for me to study the particularly the business side so i came in and looked into what i discovered was the va is not only settle for veterans but the central for american medicine because we are on the cutting edge of so many treatments, and therefore essential for the american public. we spend $1.8 million on research. we were the ones who did the first liver transplant and is the first implanted cardiac pacemaker. it was a va nurse came up with the idea of using a barcode to connect patient records. first electronic medical record, the electronic medical record, va doctors invented the shingles vaccine last year. the va was the one i came up with the idea of taking an aspirin a day to do away with -- when you have the largest integrated medical system, you can be on the cutting edge. right now, we are leading the government effort and petition medicine. we have 1,000 -- is a project called the million that project we have for hundred 15,000 blood
samples of veterans connected with 40 years of medical records and we are doing the genome mapping of all of those blood samples. so imagine the research that can be done. by the medical professionals to be able to go back to the genome to understand the causality of the genome and the form of cancer. we are running seven pieces of research to figure that out and more work will be coming. so without the va, who is going to do that? the va trained 78% of doctors in the country. without the va was going to train them? its primary source of residencies for medical schools. so when i asked the medical school deans we need more doctors and montana, we need more doctors in wyoming, we need more medical schools we are working to create a medical school in nevada las vegas. they say that's part of the problem but the bigger part a bigger part is we need to residencies. they've given more with the choice act and with the hunting act that we need even more. the va is the largest employer
and trainer of nurses and then of course the third leg of the school is clinical stool is clinical care studio with mental health, because we are who we are, and because we are on the cutting edge of mental health metric brain injury compressed traffic stress, we will try any technique and treatment that may work. we found that acupuncture is effective with some people. we are the largest user of acupuncture in the country. we found equine therapy is effective for some suite of equine centers around the country to be able to use them with veterans. i could go on and on. there are many different techniques that are defective effective that a for-profit system will never figure out. so it's up to us to figure it out, write reports, write the research guide to the literature and creates new standards of care that one of the things we are going to do that's coming up this spring is we are going to hold a toehold summit here in dc. we are inviting everybody who's an expert.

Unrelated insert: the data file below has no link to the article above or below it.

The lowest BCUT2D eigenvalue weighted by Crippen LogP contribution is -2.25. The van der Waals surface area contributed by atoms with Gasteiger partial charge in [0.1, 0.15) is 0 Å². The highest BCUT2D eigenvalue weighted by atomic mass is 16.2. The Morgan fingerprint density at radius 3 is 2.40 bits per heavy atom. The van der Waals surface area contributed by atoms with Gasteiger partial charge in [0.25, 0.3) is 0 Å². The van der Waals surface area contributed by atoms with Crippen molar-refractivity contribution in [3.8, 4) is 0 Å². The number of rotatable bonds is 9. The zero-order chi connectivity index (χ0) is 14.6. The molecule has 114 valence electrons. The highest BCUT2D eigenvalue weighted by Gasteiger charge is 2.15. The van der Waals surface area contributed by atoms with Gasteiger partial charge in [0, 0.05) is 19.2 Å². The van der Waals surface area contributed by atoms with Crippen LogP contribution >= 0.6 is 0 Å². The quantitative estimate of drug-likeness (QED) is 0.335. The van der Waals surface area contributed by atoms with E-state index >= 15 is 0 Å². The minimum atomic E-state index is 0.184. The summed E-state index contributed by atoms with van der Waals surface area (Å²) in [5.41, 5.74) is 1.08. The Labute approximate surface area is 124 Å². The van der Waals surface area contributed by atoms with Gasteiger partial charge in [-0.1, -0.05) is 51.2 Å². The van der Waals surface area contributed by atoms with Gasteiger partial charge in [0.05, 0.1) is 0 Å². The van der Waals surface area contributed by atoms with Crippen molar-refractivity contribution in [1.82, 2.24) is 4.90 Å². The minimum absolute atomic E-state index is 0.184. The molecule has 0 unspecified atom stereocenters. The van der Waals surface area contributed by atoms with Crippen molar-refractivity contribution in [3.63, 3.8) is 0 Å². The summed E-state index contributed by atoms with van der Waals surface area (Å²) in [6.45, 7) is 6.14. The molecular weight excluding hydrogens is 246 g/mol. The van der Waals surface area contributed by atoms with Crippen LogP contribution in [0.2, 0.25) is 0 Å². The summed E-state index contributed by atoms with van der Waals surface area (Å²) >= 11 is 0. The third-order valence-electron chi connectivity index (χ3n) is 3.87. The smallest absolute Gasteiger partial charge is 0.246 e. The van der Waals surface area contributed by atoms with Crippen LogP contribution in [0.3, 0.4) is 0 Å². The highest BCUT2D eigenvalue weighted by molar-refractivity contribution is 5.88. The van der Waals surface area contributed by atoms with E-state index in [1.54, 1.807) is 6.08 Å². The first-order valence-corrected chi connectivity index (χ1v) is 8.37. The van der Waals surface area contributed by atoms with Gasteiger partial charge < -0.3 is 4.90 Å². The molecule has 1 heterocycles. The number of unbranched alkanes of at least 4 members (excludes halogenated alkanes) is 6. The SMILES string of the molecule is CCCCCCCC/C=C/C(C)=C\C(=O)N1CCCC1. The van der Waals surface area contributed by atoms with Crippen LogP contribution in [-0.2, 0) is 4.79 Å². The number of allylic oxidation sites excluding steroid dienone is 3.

we've already done one of these. this will be the second. we are going to invite to the nhl, nfl, people suffering similar brain injuries so that we can spread of knowledge and make sure we are all working synergistically to figure these things out rather than the cross purposes and redundant way. >> this questioner says women veterans are often invisible to the va. they are also the fastest growing population of homeless. what is your plan of outreach to the women veterans nationwide informing them of the va benefits? >> the question is correct. women veterans often don't identify themselves as veterans. all veterans feel inadequate because they feel like there's someone who's done more than they have. we find some better and think that the word veteran needs of the few served in combat. we find that some veterans think that the word means of e-mail. so, we are out of reach into female veterans all over the country. we are hiring more providers for
female veterans. more obstetricians and gynecologists. we are also setting up women's clinics in most of our major facilities. if whoever asked that question is here in washington, d.c. if you can go to the washington, d.c. medical center and ask for brian hawkins can ease the medical center director and take a look at the new women's clinic. i'm quite proud of it and i think that some really good work is going on there for women. same thing atlanta georgia we've got some space from the department of defense at fort mcpherson and we have women's clinics going in all over the country. the questioner was right. women are about 11% of the veterans today not-too-distant future 20%. >> we are almost out of time but before i get to the last question or two, i have some housekeeping. a national press club is the world's leading professional organization for journalists come and we fight for a free press worldwide. to learn more about the club, go
to our website, press.org. to donate to the nonprofit institute for the visit press.org/institute. i would like to remind you about upcoming speakers. american humorist p.j. rourke will discuss his book thrown under the omnibus. this coming tuesday at 6:30 p.m.. at the club will hold its 38th annual book fair in authors night in partnership with politics and prose on november november 17 at 5:30 p.m.. we have more than 100 authors who will be here in the club, and there are so many that are noteworthy i won't even begin mentioning. and deborah james the 23rd secretary at the u.s. air force will speak at a club luncheon on december 2. i would now like to present the guest with the traditional national press club mug.
the greatest keepsake of the national press club. [applause] you were here a year ago so you've now got your collection started and we hope you come back in one year for your third because he really have to get a larger sense to get the full experience of the press club mug. so, mr. secretary, you have been at the va for more than a year now. compare the challenges of running such a large government agency with those of running such a major corporation as procter and gamble as we did how are they they alike and how are they different and how did the challenges that were? >> i think the thing that is alike is what you could call the burden of big numbers. we have 9 million veterans in our health care system regularly. if you make a mistake half a percent of the time, that's still a very big number.